What to Do Instead
Not only is chronically over-washing clothing wasteful of precious resources, but it's also costly in a number of other ways. There's tons of detergent involved, utilities costs (water and electricity), time and energy, as well as the negative impact frequent washing has on the clothing itself. So, save yourself some money and lighten your load a bit, quite literally.
Here are 10 ways to break out of the wash cycle.
1. Inspect Before Tossing
Before you mindlessly toss your clothes into the laundry basket at the end of the day, consider if they are truly soiled or not. Items like underwear and undershirts or exercise clothing will certainly need more washing than, say, a sweatshirt or jeans that have been layered or otherwise kept out of dirt's way. A lot of the clothes that are currently in our laundry baskets are — for all intents and purposes — clean. So, break the habit and learn the basics of how long certain items last without a full wash.
2. Hang to Dry Breathe
It's OK to do a little sniff test to ensure your clothing is still somewhat fresh after a day of wear. What will keep items that way longer is picking them up off the floor and hanging on an open rack to let air circulate around and through the fibers. Plus, letting them linger on the floor only invites more dirt (or, if you have pets, worse!) and opportunity for wrinkles to develop.
3. Skip Washing Entirely
For those items that don't need immediate washing, push the envelope a bit. Tullia Jack, PhD student at RMIT University, challenged a group of 30 people to wear the same pair of jeans at least five days each week for a three-month period without washing them. They discovered that after all those wears, they "weren’t visibly dirty and they didn't get smelly." Now, you don't need to go the whole three month challenge, but start with a week and work your way up to a month. You might surprise yourself!
And just because you're skipping the total washing experience doesn't mean you can't treat little stains that might plague your otherwise clean clothing. Martha Stewart has a rather elaborate guide for removing stains from clothing. Also check out our 14 Effective Grease and Oil Stain Removal Tips and 6 Secret Homemade Stain Removers.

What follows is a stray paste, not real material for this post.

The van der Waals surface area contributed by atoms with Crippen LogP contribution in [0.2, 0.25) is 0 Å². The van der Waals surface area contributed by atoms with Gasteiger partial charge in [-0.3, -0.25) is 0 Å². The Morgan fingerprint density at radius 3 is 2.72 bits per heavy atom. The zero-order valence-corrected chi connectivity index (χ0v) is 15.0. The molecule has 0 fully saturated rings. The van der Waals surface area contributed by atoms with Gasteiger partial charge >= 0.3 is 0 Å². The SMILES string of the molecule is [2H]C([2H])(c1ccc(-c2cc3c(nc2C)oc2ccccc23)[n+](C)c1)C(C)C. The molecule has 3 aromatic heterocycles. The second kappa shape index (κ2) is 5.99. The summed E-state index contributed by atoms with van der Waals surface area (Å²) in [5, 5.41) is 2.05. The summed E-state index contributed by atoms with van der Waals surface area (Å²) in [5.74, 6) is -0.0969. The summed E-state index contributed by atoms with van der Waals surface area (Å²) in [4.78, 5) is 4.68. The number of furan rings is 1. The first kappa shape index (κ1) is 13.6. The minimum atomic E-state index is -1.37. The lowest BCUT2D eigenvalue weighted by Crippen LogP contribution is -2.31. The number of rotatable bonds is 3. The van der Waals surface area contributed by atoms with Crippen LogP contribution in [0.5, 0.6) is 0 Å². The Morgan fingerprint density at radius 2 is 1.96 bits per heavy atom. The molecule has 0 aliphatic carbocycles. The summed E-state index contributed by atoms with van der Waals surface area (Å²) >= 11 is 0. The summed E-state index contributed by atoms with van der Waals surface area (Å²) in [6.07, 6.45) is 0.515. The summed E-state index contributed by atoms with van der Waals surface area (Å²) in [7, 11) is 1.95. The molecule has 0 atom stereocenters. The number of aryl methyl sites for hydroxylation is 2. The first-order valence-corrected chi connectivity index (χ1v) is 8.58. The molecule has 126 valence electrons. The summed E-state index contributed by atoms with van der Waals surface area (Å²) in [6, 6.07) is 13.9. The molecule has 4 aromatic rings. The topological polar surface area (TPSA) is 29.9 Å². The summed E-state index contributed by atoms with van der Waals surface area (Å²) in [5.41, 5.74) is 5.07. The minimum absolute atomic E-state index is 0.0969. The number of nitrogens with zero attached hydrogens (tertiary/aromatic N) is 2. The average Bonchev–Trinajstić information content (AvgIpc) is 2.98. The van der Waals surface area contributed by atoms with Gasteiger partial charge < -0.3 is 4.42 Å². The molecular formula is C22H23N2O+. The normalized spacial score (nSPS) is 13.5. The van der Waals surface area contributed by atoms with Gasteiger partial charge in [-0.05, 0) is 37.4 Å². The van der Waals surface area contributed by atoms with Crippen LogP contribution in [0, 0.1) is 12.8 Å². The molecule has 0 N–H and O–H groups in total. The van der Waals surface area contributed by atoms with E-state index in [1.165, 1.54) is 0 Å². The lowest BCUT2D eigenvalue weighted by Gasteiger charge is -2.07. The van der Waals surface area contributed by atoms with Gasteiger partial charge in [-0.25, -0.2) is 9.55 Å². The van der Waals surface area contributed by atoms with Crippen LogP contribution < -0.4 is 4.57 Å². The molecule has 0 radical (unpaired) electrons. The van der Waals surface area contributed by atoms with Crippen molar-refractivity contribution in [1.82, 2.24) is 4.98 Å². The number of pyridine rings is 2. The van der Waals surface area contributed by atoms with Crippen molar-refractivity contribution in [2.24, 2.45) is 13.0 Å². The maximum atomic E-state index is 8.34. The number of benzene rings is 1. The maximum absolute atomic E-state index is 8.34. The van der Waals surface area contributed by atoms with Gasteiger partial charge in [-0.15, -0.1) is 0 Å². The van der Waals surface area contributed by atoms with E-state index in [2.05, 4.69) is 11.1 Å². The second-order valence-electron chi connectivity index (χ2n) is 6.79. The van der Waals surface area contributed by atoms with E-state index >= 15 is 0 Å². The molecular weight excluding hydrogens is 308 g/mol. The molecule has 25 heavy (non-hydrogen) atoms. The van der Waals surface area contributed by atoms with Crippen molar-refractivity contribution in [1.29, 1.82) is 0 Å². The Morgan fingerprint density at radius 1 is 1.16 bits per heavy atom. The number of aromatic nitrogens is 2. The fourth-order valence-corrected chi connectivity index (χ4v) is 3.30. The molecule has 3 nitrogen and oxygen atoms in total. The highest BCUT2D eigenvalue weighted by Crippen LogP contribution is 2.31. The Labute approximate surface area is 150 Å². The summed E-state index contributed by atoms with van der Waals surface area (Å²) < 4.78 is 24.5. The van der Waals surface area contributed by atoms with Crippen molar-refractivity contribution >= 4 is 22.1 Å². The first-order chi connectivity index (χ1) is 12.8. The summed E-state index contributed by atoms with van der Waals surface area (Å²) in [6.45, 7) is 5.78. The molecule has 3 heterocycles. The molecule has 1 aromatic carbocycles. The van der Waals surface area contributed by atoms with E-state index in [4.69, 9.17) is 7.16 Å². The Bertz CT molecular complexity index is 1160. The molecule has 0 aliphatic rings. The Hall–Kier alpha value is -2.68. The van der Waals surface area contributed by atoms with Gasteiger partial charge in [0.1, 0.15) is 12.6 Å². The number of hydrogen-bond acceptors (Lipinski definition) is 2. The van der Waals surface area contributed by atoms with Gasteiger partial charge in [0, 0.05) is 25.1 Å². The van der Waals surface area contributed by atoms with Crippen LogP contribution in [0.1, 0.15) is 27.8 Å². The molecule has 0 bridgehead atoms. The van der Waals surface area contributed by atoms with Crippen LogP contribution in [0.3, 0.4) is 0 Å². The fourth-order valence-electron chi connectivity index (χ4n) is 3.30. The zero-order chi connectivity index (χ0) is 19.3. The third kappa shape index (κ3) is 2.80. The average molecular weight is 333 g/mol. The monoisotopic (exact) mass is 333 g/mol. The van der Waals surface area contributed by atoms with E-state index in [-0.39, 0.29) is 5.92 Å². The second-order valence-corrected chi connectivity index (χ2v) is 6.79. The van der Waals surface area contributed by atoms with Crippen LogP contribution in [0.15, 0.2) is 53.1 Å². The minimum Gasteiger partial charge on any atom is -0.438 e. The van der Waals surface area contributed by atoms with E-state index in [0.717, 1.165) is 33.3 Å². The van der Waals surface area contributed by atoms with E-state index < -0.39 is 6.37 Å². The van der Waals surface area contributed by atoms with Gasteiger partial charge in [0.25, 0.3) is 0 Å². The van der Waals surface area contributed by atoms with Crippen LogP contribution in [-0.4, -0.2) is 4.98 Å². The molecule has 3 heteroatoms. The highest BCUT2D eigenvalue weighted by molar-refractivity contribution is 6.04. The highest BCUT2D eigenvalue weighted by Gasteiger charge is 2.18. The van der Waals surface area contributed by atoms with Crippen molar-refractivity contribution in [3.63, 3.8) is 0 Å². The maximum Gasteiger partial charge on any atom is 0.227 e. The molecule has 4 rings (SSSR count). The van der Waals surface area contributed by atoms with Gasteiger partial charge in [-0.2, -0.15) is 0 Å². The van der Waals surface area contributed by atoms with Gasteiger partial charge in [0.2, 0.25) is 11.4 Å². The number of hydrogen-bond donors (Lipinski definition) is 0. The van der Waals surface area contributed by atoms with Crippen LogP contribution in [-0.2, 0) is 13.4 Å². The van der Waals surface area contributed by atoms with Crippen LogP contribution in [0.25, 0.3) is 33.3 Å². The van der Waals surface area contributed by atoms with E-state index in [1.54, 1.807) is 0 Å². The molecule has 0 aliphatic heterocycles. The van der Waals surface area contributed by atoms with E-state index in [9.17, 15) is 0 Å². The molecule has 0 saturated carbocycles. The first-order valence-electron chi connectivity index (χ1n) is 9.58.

5. Freshen and Press
For clothes that might get wrinkly with wear, simply hang as you would the others to air out. When it comes time to wear again, spritz with some DIY linen and ironing spray and iron out those kinks. Alternatively, you could spritz clothing until damp with a little spray (or just plain tap water) and hang to dry, which should loosen and smooth wrinkles.
6. Keep Up With Routine
For duds that require more frequent washing, be sure to keep up with your laundry habits. This method is a simple way to avoid re-washing items forgotten overnight in a machine (musty smell). Worse? I've had clean and dirty clothing get intermixed and not been able to discern between the two categories. Set designated laundry nights or days and try to get the job done in a couple hours versus spreading it over the course of a week. (See also: Where to Find Missing Socks)
7. Change Into Play Clothes
If you have kids (or act like one yourself), you may wish to save your more expensive items by changing into "play" or lounge clothing when you return home from the day's responsibilities. You don't need to wash these at-home clothes as often as you would the nicer items — just wash once or twice each week, depending on the level of soil.
8. Rinse Well
A trick my husband and I use for exercise clothing: If it's just a simple pair of shorts, a sports bra, or a tech t-shirt — take it in the shower with you after your workout. From there, rinse well with cool water. Then wring out and hang to dry. You can wear again for tomorrow's run!
9. Wear Protection
It's clear that keeping clothes cleaner from the start means washing less. You need not live in a bubble to do so, however. As an avid home cook, for example, I have several aprons in my collection to protect my clothing from the various spills, splatters, and stains I encounter on a daily basis. If you garden or do other messy activities on the regular, wear similar protective layers to keep your garments covered. (See also: Keep Your Kitchen Clean While You Cook)
10. Choose Fabrics Wisely
Certain materials lend themselves to fewer washes better than others. If you'd like to do far less laundry, wool clothing might be a good option for you. The natural fibers resist stains, odors, wrinkles, and moisture. Wool even regulates body temperature so you're likely to sweat less and, in turn, not soil clothing as often. (See also: You Don't Need to Clean Wool)
How often do you wash your clothing? Any tips to share for those of us looking to cut back?